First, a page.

“Our team will study the immune response to COVID-19 vaccines among residents and staff in long-term care facilities using blood samples, comparing the response of people who have previously been infected with COVID-19 to those who weren’t,” explains study Principal Investigator Xiaoli Pang, MD, PhD, Professor in the Department of Laboratory Medicine and Pathology at the University of Alberta and Program Leader at Public Health laboratory, Alberta Precision Laboratories. “The study will provide important information about the impact of vaccines in this population at higher risk for severe illness and death from COVID-19.”
The Alberta study team will also monitor wastewater samples from selected long-term care facilities in Edmonton, to detect signs of SARS-CoV-2 infections in residents and staff. “The virus has been found in human wastewater before people show signs of illness, and even among those who become infected but do not develop symptoms,” says Dr. Pang. “Detection of SARS-CoV-2 in wastewater provides an early sign that the virus is circulating, typically before we see a clinical diagnosis of COVID-19. We’re confident this project will provide a helpful early-warning system for long-term care facilities.” The goal will be to use this early warning system for timely response, including rapid testing of residents and staff to identify those infected, to stop outbreaks, and prevent further spread of the disease.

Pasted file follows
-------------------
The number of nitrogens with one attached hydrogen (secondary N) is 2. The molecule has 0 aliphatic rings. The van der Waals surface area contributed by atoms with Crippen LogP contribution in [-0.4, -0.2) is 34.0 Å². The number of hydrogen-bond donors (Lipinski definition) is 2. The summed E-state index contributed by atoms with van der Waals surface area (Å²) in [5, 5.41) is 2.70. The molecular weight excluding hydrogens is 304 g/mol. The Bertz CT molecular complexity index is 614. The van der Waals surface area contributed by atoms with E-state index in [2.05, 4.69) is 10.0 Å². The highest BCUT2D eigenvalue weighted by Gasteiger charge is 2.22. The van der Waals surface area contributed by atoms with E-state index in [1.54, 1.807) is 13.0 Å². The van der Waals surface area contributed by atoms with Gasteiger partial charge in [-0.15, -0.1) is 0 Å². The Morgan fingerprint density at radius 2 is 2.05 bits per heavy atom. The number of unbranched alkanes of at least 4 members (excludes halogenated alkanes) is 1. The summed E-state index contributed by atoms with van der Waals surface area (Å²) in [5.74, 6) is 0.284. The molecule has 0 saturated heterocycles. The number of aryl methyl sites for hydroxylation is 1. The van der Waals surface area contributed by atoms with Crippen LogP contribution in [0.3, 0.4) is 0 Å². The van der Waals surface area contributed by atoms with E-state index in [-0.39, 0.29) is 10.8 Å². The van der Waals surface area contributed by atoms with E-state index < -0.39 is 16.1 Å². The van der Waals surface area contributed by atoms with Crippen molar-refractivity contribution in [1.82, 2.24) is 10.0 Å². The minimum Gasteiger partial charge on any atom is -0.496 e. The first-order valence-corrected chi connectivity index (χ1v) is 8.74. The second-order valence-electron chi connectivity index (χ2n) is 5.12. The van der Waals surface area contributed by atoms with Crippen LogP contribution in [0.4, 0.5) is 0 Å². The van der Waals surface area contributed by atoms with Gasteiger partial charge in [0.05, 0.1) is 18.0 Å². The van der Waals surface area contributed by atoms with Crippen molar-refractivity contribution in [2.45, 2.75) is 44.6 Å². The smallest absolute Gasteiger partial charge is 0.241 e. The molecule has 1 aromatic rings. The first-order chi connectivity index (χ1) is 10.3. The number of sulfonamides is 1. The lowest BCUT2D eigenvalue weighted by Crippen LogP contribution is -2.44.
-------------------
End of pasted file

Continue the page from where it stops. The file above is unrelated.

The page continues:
“These studies will contribute to our understanding of COVID-19 vaccine-induced immunity in seniors living in long-term care facilities, who have been disproportionately impacted by COVID-19,” states Canada’s Chief Public Health Officer, Dr. Theresa Tam. “Vaccines are critical to limiting the spread of COVID-19, and this research will support their most effective use.”
About the COVID-19 Immunity Task Force
In late April 2020, the Government of Canada established the COVID-19 Immunity Task Force with a two-year mandate. Working virtually, the Task Force Leadership Group is a representative set of volunteer experts from across the country who are focused on understanding the nature of immunity arising from the novel coronavirus that causes COVID-19. To that end, the CITF is supporting numerous studies to determine the extent of SARS-CoV-2 infection in Canada (in the general population as well as in specific communities and priority populations), understand the nature of immunity following infection, and develop improved antibody testing methods. Most recently, the Task Force has been asked to take a major role in supporting vaccine surveillance for effectiveness and safety. The Task Force and its Secretariat accordingly work closely with a range of partners, including governments, public health agencies, institutions, health organizations, research teams, other task forces, communities, and stakeholders. Our overriding objective is to generate data and ideas that inform interventions aimed at slowing and ultimately stopping the spread of SARS-CoV-2 in Canada. For more information visit: www.covid19immunitytaskforce.ca